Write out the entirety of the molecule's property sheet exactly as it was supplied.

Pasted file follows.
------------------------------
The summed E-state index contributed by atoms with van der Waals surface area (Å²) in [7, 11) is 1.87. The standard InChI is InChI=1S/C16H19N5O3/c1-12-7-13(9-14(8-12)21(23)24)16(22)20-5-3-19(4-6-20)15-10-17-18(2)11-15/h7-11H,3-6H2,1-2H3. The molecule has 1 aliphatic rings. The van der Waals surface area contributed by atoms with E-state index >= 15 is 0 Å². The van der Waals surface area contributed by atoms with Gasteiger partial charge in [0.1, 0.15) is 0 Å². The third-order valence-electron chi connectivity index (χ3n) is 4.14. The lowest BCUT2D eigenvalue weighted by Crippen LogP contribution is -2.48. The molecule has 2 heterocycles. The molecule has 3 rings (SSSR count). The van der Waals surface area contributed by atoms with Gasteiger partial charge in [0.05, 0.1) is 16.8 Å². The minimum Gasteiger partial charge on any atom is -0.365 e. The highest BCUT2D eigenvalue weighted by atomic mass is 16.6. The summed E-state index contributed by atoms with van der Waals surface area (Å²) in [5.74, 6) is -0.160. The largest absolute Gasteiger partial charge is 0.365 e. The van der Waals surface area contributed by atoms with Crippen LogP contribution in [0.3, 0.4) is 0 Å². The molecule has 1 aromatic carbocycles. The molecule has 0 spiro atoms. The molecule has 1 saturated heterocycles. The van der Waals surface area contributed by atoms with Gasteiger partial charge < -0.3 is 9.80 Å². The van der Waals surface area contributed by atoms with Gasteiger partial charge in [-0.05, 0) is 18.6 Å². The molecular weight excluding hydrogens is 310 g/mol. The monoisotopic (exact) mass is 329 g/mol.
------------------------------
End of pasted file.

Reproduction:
The summed E-state index contributed by atoms with van der Waals surface area (Å²) in [7, 11) is 1.87. The standard InChI is InChI=1S/C16H19N5O3/c1-12-7-13(9-14(8-12)21(23)24)16(22)20-5-3-19(4-6-20)15-10-17-18(2)11-15/h7-11H,3-6H2,1-2H3. The molecule has 1 aliphatic rings. The van der Waals surface area contributed by atoms with E-state index >= 15 is 0 Å². The van der Waals surface area contributed by atoms with Gasteiger partial charge in [0.1, 0.15) is 0 Å². The third-order valence-electron chi connectivity index (χ3n) is 4.14. The lowest BCUT2D eigenvalue weighted by Crippen LogP contribution is -2.48. The molecule has 2 heterocycles. The molecule has 3 rings (SSSR count). The van der Waals surface area contributed by atoms with Gasteiger partial charge in [0.05, 0.1) is 16.8 Å². The minimum Gasteiger partial charge on any atom is -0.365 e. The highest BCUT2D eigenvalue weighted by atomic mass is 16.6. The summed E-state index contributed by atoms with van der Waals surface area (Å²) in [5.74, 6) is -0.160. The largest absolute Gasteiger partial charge is 0.365 e. The van der Waals surface area contributed by atoms with Crippen LogP contribution in [0.3, 0.4) is 0 Å². The molecule has 1 aromatic carbocycles. The molecule has 0 spiro atoms. The molecule has 1 saturated heterocycles. The van der Waals surface area contributed by atoms with Gasteiger partial charge < -0.3 is 9.80 Å². The van der Waals surface area contributed by atoms with Gasteiger partial charge in [-0.05, 0) is 18.6 Å². The molecular weight excluding hydrogens is 310 g/mol. The monoisotopic (exact) mass is 329 g/mol.